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VERKLÄRTE NACHT : Skelton / Rice / BBC Symphony Orchestra / Gardner ★★★★★

Schoenberg's early masterpiece is the focal point, but what makes this intriguing disc such a rich musical experience are the lesser known pieces. Schoenberg's string sextet Verklärte Nacht ("Transfigured Night") was composed in 1899 but the later version for string orchestra is used here. Based on a poem by Richard Dehmel – controversial sexual politics pioneer – it's the essence of fervid late romanticism and the orchestra, under Edward Gardner, give us a performance rich and febrile blooming in the expansive Chandos recording. Schoenberg never set Dehmel's words but Oskar Fried did (1901) with mezzo Christine Rice and tenor Stuart Skelton outstanding in music that depicts the couple moving from dark despair to radiant love. Skelton also excels as the delirious soldier in the expressionistic Fieber (Fever) by (amazingly!) Merry Widow composer Franz Lehár. Korngold's beautiful four Songs of Farewell (1921), with Skelton on top from, are also excavated gems. Absolutely outstanding.

Norman Stinchcombe


This work, so the probably apocryphal story goes, was a commission from the insomniac nobleman Count Kaiserlyngk who wanted some keyboard music to lull him to sleep. It worked a treat played by court harpsichordist Johann Goldberg – but there'd be no chance of him nodding off if Pavel Kolesnikov had been the player. The young Siberian's traversal may be many things but soporific isn't one of them. This is a freshly-minted approach to the great work which I found by turns entrancing, annoying and puzzling. Kolesnikov plays repeats and varies them second time around – no surprise there – but its how much they vary that jolts the listener. In the eighth, for example, the rhythm is changed entirely. If a variation is played in staccato harpsichord style the repeat comes in Chopinesque legato. Revelatory or idiosyncratically wilful? Kolesnikov's generous use of his Yamaha grand's sustaining pedal will also raise some eyebrows.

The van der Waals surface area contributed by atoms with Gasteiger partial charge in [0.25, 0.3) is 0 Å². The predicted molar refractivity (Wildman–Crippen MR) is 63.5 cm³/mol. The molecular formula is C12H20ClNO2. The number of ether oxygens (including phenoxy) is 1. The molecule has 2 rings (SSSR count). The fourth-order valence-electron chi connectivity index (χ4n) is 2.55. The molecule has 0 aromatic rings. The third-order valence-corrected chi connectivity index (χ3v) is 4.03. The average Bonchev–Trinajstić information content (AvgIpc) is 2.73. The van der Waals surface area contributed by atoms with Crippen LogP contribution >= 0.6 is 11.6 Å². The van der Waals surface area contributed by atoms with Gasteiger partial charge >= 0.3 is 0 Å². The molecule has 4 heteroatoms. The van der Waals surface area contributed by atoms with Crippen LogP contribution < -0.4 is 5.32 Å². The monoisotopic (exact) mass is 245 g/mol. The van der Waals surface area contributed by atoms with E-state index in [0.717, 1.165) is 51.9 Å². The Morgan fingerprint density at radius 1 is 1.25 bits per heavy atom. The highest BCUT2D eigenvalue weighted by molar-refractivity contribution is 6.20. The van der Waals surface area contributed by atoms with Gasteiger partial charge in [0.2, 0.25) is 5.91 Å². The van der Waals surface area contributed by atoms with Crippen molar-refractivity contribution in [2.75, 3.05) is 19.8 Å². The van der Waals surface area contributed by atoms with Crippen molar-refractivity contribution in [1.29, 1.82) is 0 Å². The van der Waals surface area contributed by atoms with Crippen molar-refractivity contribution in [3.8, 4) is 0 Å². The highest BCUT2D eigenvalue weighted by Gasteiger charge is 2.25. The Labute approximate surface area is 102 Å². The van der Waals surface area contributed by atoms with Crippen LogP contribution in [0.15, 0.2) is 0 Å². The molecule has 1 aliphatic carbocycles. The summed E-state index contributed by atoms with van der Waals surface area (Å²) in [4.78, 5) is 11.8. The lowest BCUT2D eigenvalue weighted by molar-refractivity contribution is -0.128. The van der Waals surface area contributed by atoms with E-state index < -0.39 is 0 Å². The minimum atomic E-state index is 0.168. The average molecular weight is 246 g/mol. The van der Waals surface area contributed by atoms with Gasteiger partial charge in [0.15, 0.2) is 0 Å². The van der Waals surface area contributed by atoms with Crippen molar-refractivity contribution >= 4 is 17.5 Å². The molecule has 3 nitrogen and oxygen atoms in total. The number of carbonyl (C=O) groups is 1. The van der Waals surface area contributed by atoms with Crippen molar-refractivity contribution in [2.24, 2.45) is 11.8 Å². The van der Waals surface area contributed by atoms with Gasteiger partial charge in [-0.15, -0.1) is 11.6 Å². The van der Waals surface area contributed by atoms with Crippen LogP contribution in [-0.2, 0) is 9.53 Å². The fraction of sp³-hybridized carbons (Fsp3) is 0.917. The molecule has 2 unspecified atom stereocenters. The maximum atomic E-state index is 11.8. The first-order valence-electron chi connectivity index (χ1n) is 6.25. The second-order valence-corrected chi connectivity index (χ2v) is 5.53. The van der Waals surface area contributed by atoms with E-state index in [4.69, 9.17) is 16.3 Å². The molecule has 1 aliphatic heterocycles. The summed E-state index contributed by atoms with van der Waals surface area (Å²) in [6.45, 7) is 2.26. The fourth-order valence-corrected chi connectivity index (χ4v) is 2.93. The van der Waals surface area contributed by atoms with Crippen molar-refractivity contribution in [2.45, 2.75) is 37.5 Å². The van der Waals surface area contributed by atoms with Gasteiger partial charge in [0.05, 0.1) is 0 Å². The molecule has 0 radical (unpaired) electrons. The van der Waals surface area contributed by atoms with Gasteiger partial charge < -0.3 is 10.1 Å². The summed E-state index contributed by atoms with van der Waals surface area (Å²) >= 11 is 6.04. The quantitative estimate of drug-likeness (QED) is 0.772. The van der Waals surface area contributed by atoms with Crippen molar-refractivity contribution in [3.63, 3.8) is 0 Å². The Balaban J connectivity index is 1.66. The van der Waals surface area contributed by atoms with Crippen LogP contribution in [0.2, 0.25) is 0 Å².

Norman Stinchcombe

VAUGHAN WILLIAMS: BBC Symphony Orchestra / Brabbins ★★★★

Like many good ideas Hyperion's is so obvious one wonders why it has not not been thought of before. That there is a connection between Vaughan Williams' fifth symphony of 1943 and his 1951 opera (or "Morality" as he called it) based on John Bunyan's A Pilgrim's Progress is well-known. Now we can hear side-by-side the symphony and the music illustrating Bunyan's story, a project which occupied the composer for nearly fifty years. Martyn Brabbins conducts a performance which gives the symphony's contemplative moods, including a wonderfully serene Romanza, their full due, aided by an expertly engineered and spacious Watford Coliseum recording. It's energetic too, swifter than Haitink's fine version, with zestful orchestral playing in the lively scherzo. The BBC Symphony Chorus and a talented team of soloists perform the Bunyan extracts, some dating back to 1906. Try mezzo-soprano Kitty Whately in The Angel's Song, radiant in its beautiful simplicity.

Norman Stinchcombe

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